Behind Bryant’s 81, the Lakers Soar Past Toronto’s Prehistoric Birds

A double digit hole to cellar dwellers in the Atlantic division of the Eastern Conference after two straight road losses to division rivals on a day when champions were crowned and one can understand why Kobe Bryant torched the Raptors for 81 points. I don’t want to say that it was a matter of time, but the guy had been averaging 40+ during the last month and already scored a then career high 62 just over one month ago. This was the most impressive display of shooting I have ever seen in an NBA basektball game. Seven of 13 from behind the arc. Twenty-eight out of 46 from the field and 90% from the line.

The game flow was terrible from the start. The Lakers had just come off a gravity plunge in Phoenix falling to the division leaders by 13 after winning 6 out of their last 8 and looking up towards possibly contending for the Pacific crown. They fell behind early to the Raptors. You gotta be kidding me I thought, not of the 26 first half points from the Laker superstar, but the 14 point half time deficit. The team was flat. Sure, they won by 18, but they were down 18 well into the 3rd quarter. This was by no means a cruise.

Kobe did what he had to do. It was a never a hot dog. Maybe he took some vanity shots late in the 4th to get to 81 but the Lakers needed at least 70 of those to win. The rest of the team was 14 of 42. That’s 33%.

The Kobe charge started midway through the 1st quarter when he found his team down 10, 21-11 to a last place team at home. The Raptors had been playing a lot better since their 0-9 start having won 14 of their next 32 games, but this was a Laker team that with Kobe Bryant in the lineup could matchup with anybody. Toronto got off to a furious start. Point guard Mike James was buring 3 point baskets from what seemed like Long Beach and the Raptors as a team were shooting well over 60% from the field. In the mean time, Laker personnel were cold. Nobody could hit water if they fell out of a boat. They were rebounding well though which is always a good sign if you fall behind early.

The deficit ballooned to 14 at the half and 18 three minutes into the 3rd when Toronto was up 71-53. That is when the bleeding stopped. Bryant had 30 points at the time and was shooting magnificently. One could just sense that if the Lakers were going to win, he was going to have to go ballistic, and he did. He scored 8 points in the next 1:02 and finished with 27 in the quarter, outscoring Toronto himself by 5. All of a sudden, the Laker decifit which had been 18 now became a 6 point lead heading into the 4th and final period. It took them 8 minutes and 51 seconds. That’s 24 points differential?!> – –

Earlier in the year, the Pistons had made up 32 points in just under 18 minutes on the road in Chicago, and I thought that was flying, but the Pistons are the defending Eastern Conference champs with arguably the best starting 5 in the league. The Lakers are barely at .500. They barely win as many as they lose. Making up 24 points in just under 9 minutes is some serious break dancing folks. The catalyst of course was Kobe with his 27 quarter points, but the rest of the team followed turning the once scorching Raptor shooters into prehistoric ice fossils. Nine steals and 9 blocked shots for Laker defenders in this win. Without the defense, Kobe may have had to score 100, but it would have been in a losing effort. As fate unfolded, the rest of the team did what they had to do in order to preserve this come from behind victory.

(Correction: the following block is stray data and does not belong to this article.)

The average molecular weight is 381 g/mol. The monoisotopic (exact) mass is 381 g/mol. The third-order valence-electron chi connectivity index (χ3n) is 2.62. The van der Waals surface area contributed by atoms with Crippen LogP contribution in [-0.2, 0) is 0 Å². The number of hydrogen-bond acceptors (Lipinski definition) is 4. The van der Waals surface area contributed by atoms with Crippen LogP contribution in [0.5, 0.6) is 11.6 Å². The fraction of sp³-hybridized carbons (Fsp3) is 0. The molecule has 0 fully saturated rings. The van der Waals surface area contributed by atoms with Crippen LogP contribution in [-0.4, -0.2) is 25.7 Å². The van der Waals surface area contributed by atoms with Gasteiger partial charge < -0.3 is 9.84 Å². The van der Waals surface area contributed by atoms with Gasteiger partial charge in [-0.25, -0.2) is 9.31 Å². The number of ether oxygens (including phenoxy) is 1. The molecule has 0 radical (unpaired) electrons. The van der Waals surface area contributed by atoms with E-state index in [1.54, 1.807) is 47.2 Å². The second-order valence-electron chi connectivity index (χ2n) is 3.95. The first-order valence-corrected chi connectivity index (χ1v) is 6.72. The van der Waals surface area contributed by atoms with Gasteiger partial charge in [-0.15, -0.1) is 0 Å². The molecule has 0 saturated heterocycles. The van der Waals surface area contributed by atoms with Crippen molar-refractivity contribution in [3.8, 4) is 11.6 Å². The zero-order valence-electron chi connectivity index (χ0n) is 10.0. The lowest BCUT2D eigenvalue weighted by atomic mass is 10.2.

Late in the 4th quarter, the game got out of hand. With 4:52 left and the Lakers up 12, Kobe nailed one of his 7 three point baskets to give him 70 and for all intents and purposes icing the game. Head coach Phil Jackson could have yanked him with the second most recorded points in Laker franchise history, 6th all time, but I think that Coach Jackson felt like he owed it to Kobe to leave him in there and shoot for the moon. He deserved it. He deserved the opportunity to go for history and no matter what anybody says about the final few minutes, it was all about #8 and his leadership guiding the dishevled group to victory on a night when it seemed like they would drop their 3rd in a row. It was a sign of respect. It was a commitment to watching one of the greatest performances in NBA history. I felt the magic just being able to tune in on the television simulcast.

As Kobe soared, the rest of the Laker squad began to follow. The tenacity at the defensive end that had been missing for over a half was now the compliment to Bryant’s onslaught. Eventually, it became the catalyst and the Lakers were flying. Overall though it was just an average win. This is a game they were supposed to have. Losing it would have been devastating. Obviously, Bryant’s 81 are going to put this average affair in the history books but the story that follows should make note of a great leader, a great warrior, willing his troops into battle, lighting the flame in a graveyard and awakening the dead spirits. It was really that kind of effort, and that’s how it should be remembered.

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